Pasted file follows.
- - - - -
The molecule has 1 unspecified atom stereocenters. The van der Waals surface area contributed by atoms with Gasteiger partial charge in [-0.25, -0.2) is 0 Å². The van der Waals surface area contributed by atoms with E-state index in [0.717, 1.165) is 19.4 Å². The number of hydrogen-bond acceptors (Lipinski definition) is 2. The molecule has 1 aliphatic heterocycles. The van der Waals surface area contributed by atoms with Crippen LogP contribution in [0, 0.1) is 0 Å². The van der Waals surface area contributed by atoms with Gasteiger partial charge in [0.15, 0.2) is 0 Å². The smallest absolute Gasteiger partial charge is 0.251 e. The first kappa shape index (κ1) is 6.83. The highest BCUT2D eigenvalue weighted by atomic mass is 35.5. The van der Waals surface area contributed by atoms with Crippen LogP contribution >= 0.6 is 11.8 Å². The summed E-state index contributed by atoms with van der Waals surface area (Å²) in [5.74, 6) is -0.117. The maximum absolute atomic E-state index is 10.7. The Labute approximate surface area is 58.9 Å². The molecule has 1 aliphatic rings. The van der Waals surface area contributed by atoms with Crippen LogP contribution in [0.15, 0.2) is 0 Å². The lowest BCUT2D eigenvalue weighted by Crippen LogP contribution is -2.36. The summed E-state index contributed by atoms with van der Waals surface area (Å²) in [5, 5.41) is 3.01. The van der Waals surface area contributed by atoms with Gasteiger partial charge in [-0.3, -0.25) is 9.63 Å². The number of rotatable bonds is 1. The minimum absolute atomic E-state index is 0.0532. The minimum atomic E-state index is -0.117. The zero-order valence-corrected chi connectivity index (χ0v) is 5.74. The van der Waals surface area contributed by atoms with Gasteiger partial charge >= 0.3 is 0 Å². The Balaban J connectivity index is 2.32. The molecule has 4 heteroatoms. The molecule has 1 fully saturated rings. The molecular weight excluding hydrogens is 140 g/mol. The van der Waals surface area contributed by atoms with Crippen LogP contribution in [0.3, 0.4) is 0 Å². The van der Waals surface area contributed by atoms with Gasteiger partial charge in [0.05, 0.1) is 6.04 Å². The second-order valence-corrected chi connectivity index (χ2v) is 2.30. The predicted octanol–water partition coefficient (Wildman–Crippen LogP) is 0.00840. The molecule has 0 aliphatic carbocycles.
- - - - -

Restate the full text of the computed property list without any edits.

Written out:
The molecule has 1 unspecified atom stereocenters. The van der Waals surface area contributed by atoms with Gasteiger partial charge in [-0.25, -0.2) is 0 Å². The van der Waals surface area contributed by atoms with E-state index in [0.717, 1.165) is 19.4 Å². The number of hydrogen-bond acceptors (Lipinski definition) is 2. The molecule has 1 aliphatic heterocycles. The van der Waals surface area contributed by atoms with Crippen LogP contribution in [0, 0.1) is 0 Å². The van der Waals surface area contributed by atoms with Gasteiger partial charge in [0.15, 0.2) is 0 Å². The smallest absolute Gasteiger partial charge is 0.251 e. The first kappa shape index (κ1) is 6.83. The highest BCUT2D eigenvalue weighted by atomic mass is 35.5. The van der Waals surface area contributed by atoms with Crippen LogP contribution >= 0.6 is 11.8 Å². The summed E-state index contributed by atoms with van der Waals surface area (Å²) in [5.74, 6) is -0.117. The maximum absolute atomic E-state index is 10.7. The Labute approximate surface area is 58.9 Å². The molecule has 1 aliphatic rings. The van der Waals surface area contributed by atoms with Crippen LogP contribution in [0.15, 0.2) is 0 Å². The lowest BCUT2D eigenvalue weighted by Crippen LogP contribution is -2.36. The summed E-state index contributed by atoms with van der Waals surface area (Å²) in [5, 5.41) is 3.01. The van der Waals surface area contributed by atoms with Gasteiger partial charge in [-0.3, -0.25) is 9.63 Å². The number of rotatable bonds is 1. The minimum absolute atomic E-state index is 0.0532. The minimum atomic E-state index is -0.117. The zero-order valence-corrected chi connectivity index (χ0v) is 5.74. The van der Waals surface area contributed by atoms with Gasteiger partial charge >= 0.3 is 0 Å². The Balaban J connectivity index is 2.32. The molecule has 4 heteroatoms. The molecule has 1 fully saturated rings. The molecular weight excluding hydrogens is 140 g/mol. The van der Waals surface area contributed by atoms with Crippen LogP contribution in [0.3, 0.4) is 0 Å². The van der Waals surface area contributed by atoms with Gasteiger partial charge in [0.05, 0.1) is 6.04 Å². The second-order valence-corrected chi connectivity index (χ2v) is 2.30. The predicted octanol–water partition coefficient (Wildman–Crippen LogP) is 0.00840. The molecule has 0 aliphatic carbocycles.